LETTERS

Letter to the Editor

Jackson Newspapers
Jackson Newspapers

State Auditor Vows Transparency for Federal Stimulus Money Coming to West Virginia

On Thursday, March 11, President Biden signed into law the most recent round of “stimulus dollars” designed to combat the societal and fiscal effects of the COVID-19 pandemic. Whether you agree with the passage of this bill or not, the money is coming and this 1.9 trillion-dollar package is as far-reaching as it is large. Importantly, it differs from previous packages in several important ways. From the auditor’s office standpoint, the biggest difference is that it allocates funding to city and county governments without direction from the state government.

From the beginning, of the lengthy debate on this bill, our office has monitored progress, maintained communication with our stakeholders, and planned to ensure maximum effect will be felt by the citizens of West Virginia. This internal process has produced several tangible results.

First, we have created a small division within our office to maintain expertise on the fluctuating regulations that go along with this money. We have learned from the first rounds of stimulus money the ways in which this money can be used changes sometimes daily, and we endeavor to ensure our local governments will have the most up-to-date and accurate guidance as to how this money is spent and accounted for.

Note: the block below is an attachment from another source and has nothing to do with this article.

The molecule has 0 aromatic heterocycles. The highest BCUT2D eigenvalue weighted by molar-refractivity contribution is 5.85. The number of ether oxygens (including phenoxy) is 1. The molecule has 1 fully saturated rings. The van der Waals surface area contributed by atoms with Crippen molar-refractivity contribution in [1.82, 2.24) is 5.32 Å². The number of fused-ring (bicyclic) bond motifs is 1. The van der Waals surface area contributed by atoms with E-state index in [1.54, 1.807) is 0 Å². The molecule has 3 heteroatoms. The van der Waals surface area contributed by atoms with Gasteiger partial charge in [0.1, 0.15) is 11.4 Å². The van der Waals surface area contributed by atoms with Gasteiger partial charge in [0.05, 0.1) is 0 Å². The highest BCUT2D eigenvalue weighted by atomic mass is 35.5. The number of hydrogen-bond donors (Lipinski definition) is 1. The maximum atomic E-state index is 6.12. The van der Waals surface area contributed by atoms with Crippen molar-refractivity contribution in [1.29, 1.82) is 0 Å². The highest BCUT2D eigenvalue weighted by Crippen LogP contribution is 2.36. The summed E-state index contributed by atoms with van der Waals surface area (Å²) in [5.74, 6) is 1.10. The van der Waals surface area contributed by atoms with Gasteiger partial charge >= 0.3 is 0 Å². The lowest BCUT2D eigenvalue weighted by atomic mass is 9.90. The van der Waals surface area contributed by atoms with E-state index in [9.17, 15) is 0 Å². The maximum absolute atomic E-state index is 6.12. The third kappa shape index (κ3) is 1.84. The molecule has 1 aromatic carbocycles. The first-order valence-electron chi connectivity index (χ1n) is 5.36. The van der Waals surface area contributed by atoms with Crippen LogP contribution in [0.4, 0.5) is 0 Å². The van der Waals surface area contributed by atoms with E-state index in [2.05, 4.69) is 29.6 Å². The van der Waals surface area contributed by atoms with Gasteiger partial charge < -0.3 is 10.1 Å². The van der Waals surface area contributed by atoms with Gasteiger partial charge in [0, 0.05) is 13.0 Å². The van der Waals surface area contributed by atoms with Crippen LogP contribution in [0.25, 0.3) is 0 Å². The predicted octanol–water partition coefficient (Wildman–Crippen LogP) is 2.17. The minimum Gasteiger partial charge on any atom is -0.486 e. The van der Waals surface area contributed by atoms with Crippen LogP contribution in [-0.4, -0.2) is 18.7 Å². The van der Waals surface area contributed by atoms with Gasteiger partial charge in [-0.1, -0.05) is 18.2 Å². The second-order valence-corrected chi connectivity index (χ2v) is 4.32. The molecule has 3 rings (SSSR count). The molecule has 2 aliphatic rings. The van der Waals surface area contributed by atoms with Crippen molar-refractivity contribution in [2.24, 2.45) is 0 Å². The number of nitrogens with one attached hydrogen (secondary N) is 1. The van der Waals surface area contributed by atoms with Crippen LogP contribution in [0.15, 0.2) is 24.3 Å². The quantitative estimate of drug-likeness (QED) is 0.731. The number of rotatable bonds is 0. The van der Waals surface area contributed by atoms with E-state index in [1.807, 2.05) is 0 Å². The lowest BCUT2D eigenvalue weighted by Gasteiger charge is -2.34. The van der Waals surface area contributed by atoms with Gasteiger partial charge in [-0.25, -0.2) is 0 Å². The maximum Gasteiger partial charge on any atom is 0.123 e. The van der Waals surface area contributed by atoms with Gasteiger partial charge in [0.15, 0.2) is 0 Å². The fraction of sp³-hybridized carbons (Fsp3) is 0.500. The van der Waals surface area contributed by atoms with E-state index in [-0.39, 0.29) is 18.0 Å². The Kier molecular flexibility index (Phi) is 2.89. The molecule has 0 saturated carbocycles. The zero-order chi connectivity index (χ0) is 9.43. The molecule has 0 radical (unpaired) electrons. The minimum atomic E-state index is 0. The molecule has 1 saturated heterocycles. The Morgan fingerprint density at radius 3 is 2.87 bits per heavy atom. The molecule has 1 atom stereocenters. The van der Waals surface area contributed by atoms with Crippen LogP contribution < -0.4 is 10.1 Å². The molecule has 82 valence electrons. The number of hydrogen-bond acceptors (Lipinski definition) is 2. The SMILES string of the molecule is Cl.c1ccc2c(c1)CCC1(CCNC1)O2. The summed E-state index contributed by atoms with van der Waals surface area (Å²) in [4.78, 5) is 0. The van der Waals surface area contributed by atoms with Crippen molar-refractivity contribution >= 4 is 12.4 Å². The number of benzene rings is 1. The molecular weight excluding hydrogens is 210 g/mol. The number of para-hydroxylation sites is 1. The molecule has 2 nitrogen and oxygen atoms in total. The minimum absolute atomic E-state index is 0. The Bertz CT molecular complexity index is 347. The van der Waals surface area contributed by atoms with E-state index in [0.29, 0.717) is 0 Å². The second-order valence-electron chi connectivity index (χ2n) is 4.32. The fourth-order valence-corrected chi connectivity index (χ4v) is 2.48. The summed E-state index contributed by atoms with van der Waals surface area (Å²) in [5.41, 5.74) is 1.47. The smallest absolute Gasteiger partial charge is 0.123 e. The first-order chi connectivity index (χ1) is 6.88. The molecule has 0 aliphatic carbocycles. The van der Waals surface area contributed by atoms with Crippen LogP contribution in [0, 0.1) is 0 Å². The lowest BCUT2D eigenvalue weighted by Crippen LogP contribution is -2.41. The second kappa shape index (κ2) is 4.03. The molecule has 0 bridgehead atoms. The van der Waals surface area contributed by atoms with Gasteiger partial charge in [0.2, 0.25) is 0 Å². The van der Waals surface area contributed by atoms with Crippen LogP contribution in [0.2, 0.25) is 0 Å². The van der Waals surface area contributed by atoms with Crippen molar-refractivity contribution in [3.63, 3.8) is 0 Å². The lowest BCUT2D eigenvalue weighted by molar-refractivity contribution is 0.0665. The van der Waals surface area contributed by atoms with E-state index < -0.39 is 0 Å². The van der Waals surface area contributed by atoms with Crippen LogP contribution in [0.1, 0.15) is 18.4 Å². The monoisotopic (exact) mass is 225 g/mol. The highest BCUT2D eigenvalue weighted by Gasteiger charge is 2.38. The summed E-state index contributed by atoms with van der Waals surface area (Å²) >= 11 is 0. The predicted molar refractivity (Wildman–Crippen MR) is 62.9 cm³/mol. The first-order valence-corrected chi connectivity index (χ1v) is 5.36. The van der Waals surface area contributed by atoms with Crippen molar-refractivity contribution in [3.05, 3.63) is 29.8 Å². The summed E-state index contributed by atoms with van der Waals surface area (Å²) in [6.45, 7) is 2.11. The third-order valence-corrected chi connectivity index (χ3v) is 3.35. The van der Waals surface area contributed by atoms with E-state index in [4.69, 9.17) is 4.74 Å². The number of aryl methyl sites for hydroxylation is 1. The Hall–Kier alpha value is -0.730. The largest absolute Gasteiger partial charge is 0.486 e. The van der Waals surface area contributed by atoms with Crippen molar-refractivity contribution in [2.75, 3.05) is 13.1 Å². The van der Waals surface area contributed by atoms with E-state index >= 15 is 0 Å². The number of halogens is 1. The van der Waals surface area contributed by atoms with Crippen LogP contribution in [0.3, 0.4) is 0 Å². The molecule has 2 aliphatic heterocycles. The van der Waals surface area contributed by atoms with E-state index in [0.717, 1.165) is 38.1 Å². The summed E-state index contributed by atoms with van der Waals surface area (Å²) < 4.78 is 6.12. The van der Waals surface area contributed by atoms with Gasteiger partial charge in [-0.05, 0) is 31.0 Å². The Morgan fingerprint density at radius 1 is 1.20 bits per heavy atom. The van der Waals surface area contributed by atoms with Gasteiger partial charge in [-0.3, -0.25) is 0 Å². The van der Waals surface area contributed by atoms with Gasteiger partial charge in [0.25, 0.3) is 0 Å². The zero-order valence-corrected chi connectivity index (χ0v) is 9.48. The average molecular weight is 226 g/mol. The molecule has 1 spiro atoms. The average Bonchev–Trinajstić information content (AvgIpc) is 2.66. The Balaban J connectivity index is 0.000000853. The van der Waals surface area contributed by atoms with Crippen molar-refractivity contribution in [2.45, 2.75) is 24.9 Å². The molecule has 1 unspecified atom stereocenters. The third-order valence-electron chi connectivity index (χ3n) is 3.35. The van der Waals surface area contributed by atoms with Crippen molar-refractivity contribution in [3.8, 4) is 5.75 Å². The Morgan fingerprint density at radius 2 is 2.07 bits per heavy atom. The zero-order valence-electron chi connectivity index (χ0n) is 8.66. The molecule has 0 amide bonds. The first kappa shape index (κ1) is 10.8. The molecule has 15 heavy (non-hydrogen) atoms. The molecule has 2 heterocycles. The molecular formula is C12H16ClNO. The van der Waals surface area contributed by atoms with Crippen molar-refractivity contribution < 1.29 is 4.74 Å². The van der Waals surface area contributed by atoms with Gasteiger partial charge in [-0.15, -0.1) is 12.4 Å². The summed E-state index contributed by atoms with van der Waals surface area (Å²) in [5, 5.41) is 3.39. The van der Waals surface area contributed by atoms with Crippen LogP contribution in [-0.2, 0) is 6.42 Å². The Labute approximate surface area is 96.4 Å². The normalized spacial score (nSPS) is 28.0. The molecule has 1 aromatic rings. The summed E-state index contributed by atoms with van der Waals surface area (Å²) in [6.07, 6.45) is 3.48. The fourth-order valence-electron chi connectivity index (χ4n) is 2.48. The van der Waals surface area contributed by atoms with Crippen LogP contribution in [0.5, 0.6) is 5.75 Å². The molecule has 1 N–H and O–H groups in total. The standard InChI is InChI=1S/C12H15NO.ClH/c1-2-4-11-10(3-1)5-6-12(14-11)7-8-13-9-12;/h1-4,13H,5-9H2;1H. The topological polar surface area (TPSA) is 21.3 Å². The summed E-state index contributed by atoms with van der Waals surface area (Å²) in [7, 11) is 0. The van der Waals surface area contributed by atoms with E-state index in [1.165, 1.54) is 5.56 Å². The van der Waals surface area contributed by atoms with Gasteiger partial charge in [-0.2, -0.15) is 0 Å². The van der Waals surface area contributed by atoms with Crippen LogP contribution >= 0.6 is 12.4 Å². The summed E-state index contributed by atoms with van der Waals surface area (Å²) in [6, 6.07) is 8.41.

Further, and more importantly, this new division will be tasked with implementing a novel program that will allow cities and counties to pool these funds in a way that will enable them to tackle large-scale infrastructure projects. It is our vision this money will be used to upgrade crumbling water and sewer systems, repair roads, and provide needed 5G and other broadband programs to underserved areas.

Lastly, as with the initial round of stimulus money, we will use state-of-the-art accounting technology to ensure this money is spent transparently. We know from years of experience the key to accountability and efficacy is transparency. Each citizen of our state deserves to know how their hard-earned tax money is being spent.

According to our state’s constitution, West Virginia is not allowed to maintain indebtedness without a vote of the people. This important fact to understand is our state does owe a debt, a debt created by years of neglect for maintenance of the mandatory infrastructure that both maintains livability and enables economic growth. We believe our plan will enable our local governments to satisfy this debt to our citizens and use this one-time money in a way that will benefit our citizens for generations to come. It is our greatest fear history will repeat itself, and we will be 10 years down the road asking, “where did all that money go?” We will do everything in our power to avoid this pitfall and have amazing local government partners committed to success.

This week we will be taking our initial steps implementing this plan, and it is my plea to the people of West Virginia to stay informed, use the information we provide, and hold your elected officials accountable for the spending of your money. This is a generational opportunity. We can maximize it together.

John B. McCuskey

State Auditor